At the Intersection of Religion, Values & Public Life
December 2010
In This Issue
PRRI at Washington Post On Faith
10 Findings in 2010
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Our Take: PRRI Op-eds at the Washington Post's On Faith Section

How Aunt Susan may Quell the Christmas Wars
New research suggests that the end of the so-called "Christmas wars"--battles over how exclusively Christian public greetings or holiday displays should be--may come from a surprising place: Aunt Susan.

American Exceptionalism: Divine Hall Pass?
American exceptionalism is alive and well. But exceptionalism-as-divine-hall-pass should concern those who believe divine exceptionalism is dependent upon the moral behavior of the nation rather than the other way around.

Culture's last stand? Majorities support open military service for gays
Two hunkered down demographic groups (white evangelicals and Republicans) may be waging what could be called "culture's last stand."

The Shotgun Marriage of Tea Party & Evangelicals
A close look at rank and file members of these groups suggests that, as it is with many couples who rush to the altar, the road ahead may not be entirely smooth.

Upcoming Research

* Views of Millennials on Reproductive Rights
* Pluralism, civic integration & attitudes towards Islam
* Attitudes on religion, morality, & LGBT issues
* Economic Issues & Religion


Thanks for following our work at Public Religion Research Institute. This issue lays out our take on the top 10 research findings on religion & politics in 2010. If you've been enriched by PRRI's work this year, we hope you'll consider making a tax-deductible contribution to PRRI online below--even small gifts of $10 or $20 help us keep bringing you new insights at the intersection of religion, values, and public life.
Religion & Politics by the Numbers: 10 Findings in 2010

1. Nearly half (47%) of Americans who identify with the Tea Party movement also identify with the Christian right.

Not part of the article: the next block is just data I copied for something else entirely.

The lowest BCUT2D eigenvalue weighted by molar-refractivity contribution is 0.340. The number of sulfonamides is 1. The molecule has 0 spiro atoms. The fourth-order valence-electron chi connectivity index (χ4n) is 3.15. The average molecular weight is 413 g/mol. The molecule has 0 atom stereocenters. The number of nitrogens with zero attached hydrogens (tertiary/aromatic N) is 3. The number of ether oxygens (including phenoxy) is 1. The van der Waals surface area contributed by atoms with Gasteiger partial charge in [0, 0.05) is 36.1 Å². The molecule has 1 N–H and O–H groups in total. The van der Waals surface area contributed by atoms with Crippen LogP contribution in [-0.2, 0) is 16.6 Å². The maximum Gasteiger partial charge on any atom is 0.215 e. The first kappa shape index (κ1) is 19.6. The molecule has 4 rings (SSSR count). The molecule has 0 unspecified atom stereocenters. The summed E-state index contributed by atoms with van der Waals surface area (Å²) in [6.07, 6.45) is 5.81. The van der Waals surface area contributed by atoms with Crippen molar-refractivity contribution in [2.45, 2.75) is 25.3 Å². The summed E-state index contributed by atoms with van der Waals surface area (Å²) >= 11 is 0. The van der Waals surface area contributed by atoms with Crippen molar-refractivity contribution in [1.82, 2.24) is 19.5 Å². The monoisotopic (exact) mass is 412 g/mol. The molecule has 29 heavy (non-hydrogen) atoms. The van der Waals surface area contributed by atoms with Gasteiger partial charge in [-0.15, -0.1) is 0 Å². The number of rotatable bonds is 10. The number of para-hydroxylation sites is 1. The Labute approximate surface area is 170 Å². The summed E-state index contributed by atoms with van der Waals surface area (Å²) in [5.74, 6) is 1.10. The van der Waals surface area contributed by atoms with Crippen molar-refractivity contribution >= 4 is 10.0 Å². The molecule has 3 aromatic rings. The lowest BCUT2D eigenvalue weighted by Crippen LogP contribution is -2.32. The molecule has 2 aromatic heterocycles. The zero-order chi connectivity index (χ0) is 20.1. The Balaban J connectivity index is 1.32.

2. Pew found that nearly 1-in-5 (18%) Americans wrongly believe President Obama is a Muslim, and PRRI found a majority (51%) say his religious beliefs are different from their own.

3. 57% of Americans are opposed to allowing NY Muslims to build an Islamic center and mosque two blocks from ground zero, but 76% say they would support Muslims building a mosque in their local community if they followed the same regulations as other religious groups.

4. Americans are about 5 times more likely to give an "F" (24%) than an "A" (5%) to churches for their handling of homosexuality. Two-thirds see connections between messages coming from America's churches and higher rates of suicide among gay and lesbian youth.

5. 45% of Americans say the values of Islam are at odds with American values and way of life, while a plurality (49%) disagree.

6. If another vote similar to Proposition 8 were held now, a majority (51%) of Californians say they would vote to allow gay and lesbian couples to marry.

7. At least 7-in-10 Americans say that protecting the dignity of every person (82%), keeping families together (80%), and the Golden Rule are important values that should guide immigration reform.

8. In his new book American Grace, Robert Putnam found that between one-third and one-half of all American marriages are in interfaith marriages, and roughly one-third of Americans have switched religions at some point in their lives.

9. Despite high levels of religiosity, Pew found on average that Americans only answered about half of 32 questions correctly on their Religious Knowledge Survey.

10. The 2010 congressional election revealed relatively stable voting patterns by religion compared to past elections. GOP candidates held an advantage among white Christians, while Democratic candidates held an advantage among minority Christians and the unaffiliated.

And 11 for 2011. Nearly 6-in-10 Americans affirm American exceptionalism, that God has granted America a special role in human history. Those affirming this view are more likely to support military interventions and to say torture is sometimes justified.

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Sincerely,Robert P. Jones, Ph.D.

Robert P. Jones, Ph.D.
CEO, Public Religion Research Institute